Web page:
In a major advancement for gay rights advocates, the Second Circuit Court of Appeals ruled Thursday that a key section of the Defense of Marriage Act — a Clinton-era law defining marriage legally as union between one woman and one man — violates the Constitution’s guarantee of equal protection under the law.
Under DOMA, the federal government and most states decline to recognize same-sex couples who have been legally married. Those couples have been denied the same legal protections that people in same-sex marriages are provided.In this case, the Second Circuit determined it was unconstitutional for the federal government to require 83-year-old Edith Windsor to pay over $300,000 in estate taxes after the death of her spouse Thea Spyer. Windsor and Spyer lived in New York, but married in Toronto, Canada, in 2007, after a 40-year partnership. When Spyer died in 2009, New York had not yet legalized same sex marriage, and thus the federal government required Windsor to pay taxes on Spyer’s estate — a burden that wouldn’t have befallen an opposite-sex couple, whether married in or out of state.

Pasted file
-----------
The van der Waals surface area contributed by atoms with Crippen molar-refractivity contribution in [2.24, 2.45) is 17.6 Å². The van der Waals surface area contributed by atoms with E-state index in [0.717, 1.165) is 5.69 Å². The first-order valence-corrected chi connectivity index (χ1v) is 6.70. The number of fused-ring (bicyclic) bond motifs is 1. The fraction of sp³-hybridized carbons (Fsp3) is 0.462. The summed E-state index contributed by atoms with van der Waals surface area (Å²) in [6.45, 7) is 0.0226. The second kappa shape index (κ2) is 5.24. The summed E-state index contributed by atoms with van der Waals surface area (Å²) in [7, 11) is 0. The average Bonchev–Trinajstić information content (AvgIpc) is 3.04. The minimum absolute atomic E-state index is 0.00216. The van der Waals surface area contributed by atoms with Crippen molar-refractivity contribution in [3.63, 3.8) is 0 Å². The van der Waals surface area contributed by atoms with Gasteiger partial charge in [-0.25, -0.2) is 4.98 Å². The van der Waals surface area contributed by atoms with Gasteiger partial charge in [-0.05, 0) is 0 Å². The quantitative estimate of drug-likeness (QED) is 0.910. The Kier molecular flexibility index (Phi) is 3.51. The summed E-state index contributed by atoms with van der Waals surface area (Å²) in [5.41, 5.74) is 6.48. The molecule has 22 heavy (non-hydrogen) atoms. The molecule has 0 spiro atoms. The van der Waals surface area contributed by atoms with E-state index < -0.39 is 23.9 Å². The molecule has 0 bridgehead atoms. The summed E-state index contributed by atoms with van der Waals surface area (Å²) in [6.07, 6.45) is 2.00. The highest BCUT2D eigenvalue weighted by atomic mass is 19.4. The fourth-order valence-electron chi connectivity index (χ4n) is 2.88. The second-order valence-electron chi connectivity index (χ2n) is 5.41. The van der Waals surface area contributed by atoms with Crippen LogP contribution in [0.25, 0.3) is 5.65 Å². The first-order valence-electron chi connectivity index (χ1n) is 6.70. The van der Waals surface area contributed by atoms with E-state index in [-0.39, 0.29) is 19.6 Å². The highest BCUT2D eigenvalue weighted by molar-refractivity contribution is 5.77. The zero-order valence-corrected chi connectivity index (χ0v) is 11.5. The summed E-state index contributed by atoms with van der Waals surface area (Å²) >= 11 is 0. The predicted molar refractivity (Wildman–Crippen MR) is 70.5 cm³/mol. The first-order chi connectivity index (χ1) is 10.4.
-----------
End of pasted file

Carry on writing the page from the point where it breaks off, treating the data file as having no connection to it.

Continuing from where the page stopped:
In February 2011, the Justice Department halted its defense of DOMA, upsetting House Republicans who have spent over $1 million defending it in the Obama administration’s stead.
“Notwithstanding the withdrawal of its advocacy, the United States continues to enforce Section 3 of DOMA, which is indeed why Windsor does not have her money,” the opinion reads. “The constitutionality of the statute will have a considerable impact on many operations of the United States.”
Judge Dennis Jacobs, who authored the opinion, is the circuit’s chief judge and was appointed to the court in 1992 by President George H.W. Bush.
The New York federal appeals court is the second in the country, after the First Circuit in Boston, to find the law unconstitutional.